She "Why is it called the 'silver
moon?' " He "Because it comeg in
halves and quarters, I suppose."
BUDDING MEN AND WOMEN.
The Period When Hoya and Cllrls Pint
for a Larger Liberty.
On "The Passing of Childhood" the
Woman's Home Companion says:
"Baby learns that he can walk, that be
can reach things, that he can open and
close doors, that he can select from
many articles before him the particu
lar one he wants, and so soon as he
is conscious of his ability to act for
himself he does it. But birthdays
come and go, and John is 13 and alive
in every nerve and fiber, with the full
pulsed life of the American temper I
ment. He is ambitious and seeks
ideals and models from the great
world outside the walls of home, and
he talks excitedly of what other boys
do and finds precedent for the indi
vidual liberty he is beginning to pant
and chafe after. Mary, with the first
luster of life yet fresh on her brow,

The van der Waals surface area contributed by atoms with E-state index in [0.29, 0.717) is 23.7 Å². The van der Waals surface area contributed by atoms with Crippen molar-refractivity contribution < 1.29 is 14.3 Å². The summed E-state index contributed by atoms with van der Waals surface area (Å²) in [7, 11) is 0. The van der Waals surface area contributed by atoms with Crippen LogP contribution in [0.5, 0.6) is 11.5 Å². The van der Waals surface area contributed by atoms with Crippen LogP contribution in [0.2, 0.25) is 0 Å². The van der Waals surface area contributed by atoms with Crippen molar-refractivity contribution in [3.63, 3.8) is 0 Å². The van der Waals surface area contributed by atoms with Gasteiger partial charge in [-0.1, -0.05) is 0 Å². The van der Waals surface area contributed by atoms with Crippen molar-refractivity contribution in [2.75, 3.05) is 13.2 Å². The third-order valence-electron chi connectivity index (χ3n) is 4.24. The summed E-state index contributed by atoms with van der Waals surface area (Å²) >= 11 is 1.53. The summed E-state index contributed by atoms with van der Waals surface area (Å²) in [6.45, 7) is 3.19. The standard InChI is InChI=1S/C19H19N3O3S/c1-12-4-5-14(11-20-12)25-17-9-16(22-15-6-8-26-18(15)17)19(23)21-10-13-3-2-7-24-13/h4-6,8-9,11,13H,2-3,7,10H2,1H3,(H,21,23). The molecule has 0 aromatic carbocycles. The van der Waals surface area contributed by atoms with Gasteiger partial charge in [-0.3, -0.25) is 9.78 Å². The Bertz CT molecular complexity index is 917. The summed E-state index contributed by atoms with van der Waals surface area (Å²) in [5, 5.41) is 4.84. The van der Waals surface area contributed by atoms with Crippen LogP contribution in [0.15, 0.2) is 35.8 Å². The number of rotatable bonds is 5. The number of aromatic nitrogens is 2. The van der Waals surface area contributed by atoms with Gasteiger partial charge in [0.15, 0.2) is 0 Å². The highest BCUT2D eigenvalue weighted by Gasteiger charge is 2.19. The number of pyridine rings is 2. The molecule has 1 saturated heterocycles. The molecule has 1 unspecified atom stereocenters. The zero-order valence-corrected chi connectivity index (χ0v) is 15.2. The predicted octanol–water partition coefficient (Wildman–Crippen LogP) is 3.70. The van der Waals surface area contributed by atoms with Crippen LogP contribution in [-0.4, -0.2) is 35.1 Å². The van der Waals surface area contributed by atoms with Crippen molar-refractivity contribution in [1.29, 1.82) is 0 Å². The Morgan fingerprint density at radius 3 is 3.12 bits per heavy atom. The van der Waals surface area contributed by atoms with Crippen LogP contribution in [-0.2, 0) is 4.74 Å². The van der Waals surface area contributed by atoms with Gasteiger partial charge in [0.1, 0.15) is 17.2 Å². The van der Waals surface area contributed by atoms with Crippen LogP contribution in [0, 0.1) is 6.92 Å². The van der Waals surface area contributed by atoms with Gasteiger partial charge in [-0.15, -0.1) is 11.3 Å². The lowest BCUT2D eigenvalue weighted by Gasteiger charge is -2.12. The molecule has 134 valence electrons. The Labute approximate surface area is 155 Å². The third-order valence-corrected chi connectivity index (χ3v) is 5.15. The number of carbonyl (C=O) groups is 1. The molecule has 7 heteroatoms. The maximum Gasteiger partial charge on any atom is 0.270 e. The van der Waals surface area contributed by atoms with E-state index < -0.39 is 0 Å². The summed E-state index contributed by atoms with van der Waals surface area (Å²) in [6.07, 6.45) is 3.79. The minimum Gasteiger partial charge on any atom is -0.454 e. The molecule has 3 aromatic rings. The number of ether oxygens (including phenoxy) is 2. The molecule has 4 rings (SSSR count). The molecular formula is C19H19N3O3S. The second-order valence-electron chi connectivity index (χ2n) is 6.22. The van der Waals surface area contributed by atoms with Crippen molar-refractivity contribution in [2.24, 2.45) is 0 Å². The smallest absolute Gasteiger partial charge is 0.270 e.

has shed infantile docility like a gar
ment and has haunting visions of the
joys of independence. It all seems
sudden to the parent, and it is not
quite pleasant. There is a pretty sen
timent in favor of prolonging baby
hood, and the world is brutal and ugiv,
and innocence is .precious. Besides,
the instant our fledgelings are out cf
our sight untold anxieties begin for
us. We are inclined to put off the
evil day. This is the way a sentiment
can make us selfish and fears for the
future make us utvist. We have no
right to choose what is easy for our
selves, however, rather than what is
best for our children. It is the grow
ing manhood or womanhood in them
that begins to assert itself and claim
recognition. The wings meant for
wide flight ere long are rapidly un
folding, and the courage soon to be
essential is manifesting itself in the
feeling of pride and dignity which
makes our boy long to go and come as
he pleases and our girl to make her
own engagements and decide upon her
own affairs. This looks alarming, but,
after all, it is no great matter for
what the children really crave now i3